Background and History
The Washington Quarter was introduced in 1932 to commemorate the 200th anniversary of the birth of George Washington. Although initially intended to be issued for a single year, the design proved so popular that it remained in use as an ongoing series. The same obverse portrait would also carry over through two subsequent series up to the present day. For the first year of issue, the 1932 Washington Quarters (Buy on eBay) were struck at the Philadelphia, Denver, and San Francisco Mint facilities. While Philadelphia struck a large number of coins, Denver and San Francisco struck considerably fewer, resulting in the creation of two well-known key date coins.
As early as 1924, plans had been discussed to issue a medal and commemorative half dollar to celebrate the upcoming bicentennial of George Washington’s birth. A competition was held in 1930, with Laura Gardin Fraser submitting the winning design. On March 4, 1931, Congress passed legislation which instead called for the issuance of a circulating quarter to celebrate the occasion. A second competition was held and 98 sculptors submitted more than 100 different models, which were reviewed by the Commission of Fine Arts and the Department of the Treasury. Once again, a design by Fraser was chosen, however, this decision was overruled by the Secretary of the Treasury who selected an alternate design by John Flanagan.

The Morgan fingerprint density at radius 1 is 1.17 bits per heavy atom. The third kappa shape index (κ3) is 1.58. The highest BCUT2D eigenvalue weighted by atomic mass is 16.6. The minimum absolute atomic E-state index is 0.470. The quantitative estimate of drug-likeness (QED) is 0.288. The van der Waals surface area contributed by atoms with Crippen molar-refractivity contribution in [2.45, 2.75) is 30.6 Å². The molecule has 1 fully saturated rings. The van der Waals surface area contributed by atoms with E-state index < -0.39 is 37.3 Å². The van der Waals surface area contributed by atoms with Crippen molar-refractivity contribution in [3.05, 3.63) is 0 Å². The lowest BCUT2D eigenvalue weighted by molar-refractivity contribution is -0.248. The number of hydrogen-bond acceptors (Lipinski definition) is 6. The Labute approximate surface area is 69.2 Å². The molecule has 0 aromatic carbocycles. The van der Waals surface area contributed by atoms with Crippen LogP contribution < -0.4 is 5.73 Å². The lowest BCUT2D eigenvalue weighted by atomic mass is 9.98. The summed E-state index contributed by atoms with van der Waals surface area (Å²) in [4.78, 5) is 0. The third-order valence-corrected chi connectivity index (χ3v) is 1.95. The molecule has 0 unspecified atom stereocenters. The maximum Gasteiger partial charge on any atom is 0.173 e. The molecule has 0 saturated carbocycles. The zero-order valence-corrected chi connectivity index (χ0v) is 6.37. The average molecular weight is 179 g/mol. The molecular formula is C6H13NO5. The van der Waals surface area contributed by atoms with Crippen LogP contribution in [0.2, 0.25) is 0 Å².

Flanagan’s design featured a bust of George Washington based on Jean-Antoine Houdon’s 1785 bust, which is now displayed at Mount Vernon. The portrait of Washington is facing left and surrounded by the mottoes LIBERTY and IN GOD WE TRUST with the date below. The reverse design features a bald eagle grasping a bundle of arrows with olive branches beneath. The inscriptions include UNITED STATES OF AMERICA, E PLURIUS UNUM, and QUARTER DOLLAR.
Flanagan’s design would be used for the duration of the Washington Quarter series until its conclusion in 1998. The obverse portrait would be modernized and used for the 50 State Quarters and District of Columbia & U.S. Territories Quarters Programs, which ran from 1999 to 2009. In 2010, the original portrait would be restored for use on the America the Beautiful Quarters Program.
When the Washington Quarter was introduced in 1932, production levels at the United States Mint were impacted by the reduced economic activity stemming from the Great Depression. In fact, quarters had not been produced in the previous year of 1931 and would also not be produced in the following year of 1933. Production would take place in 1932, perhaps due in large part to the commemorative nature of the issue.
The Philadelphia Mint would strike a quantity of 5,404,000 coins. Most of these went into circulation, although enough coins were saved to make the issue readily available in lower uncirculated grades. The Denver and San Francisco facilities struck only minor quantities by comparison. These two issues would come to represent the lowest mintage issues of the series and also the only two issues with mintage figures below one million pieces.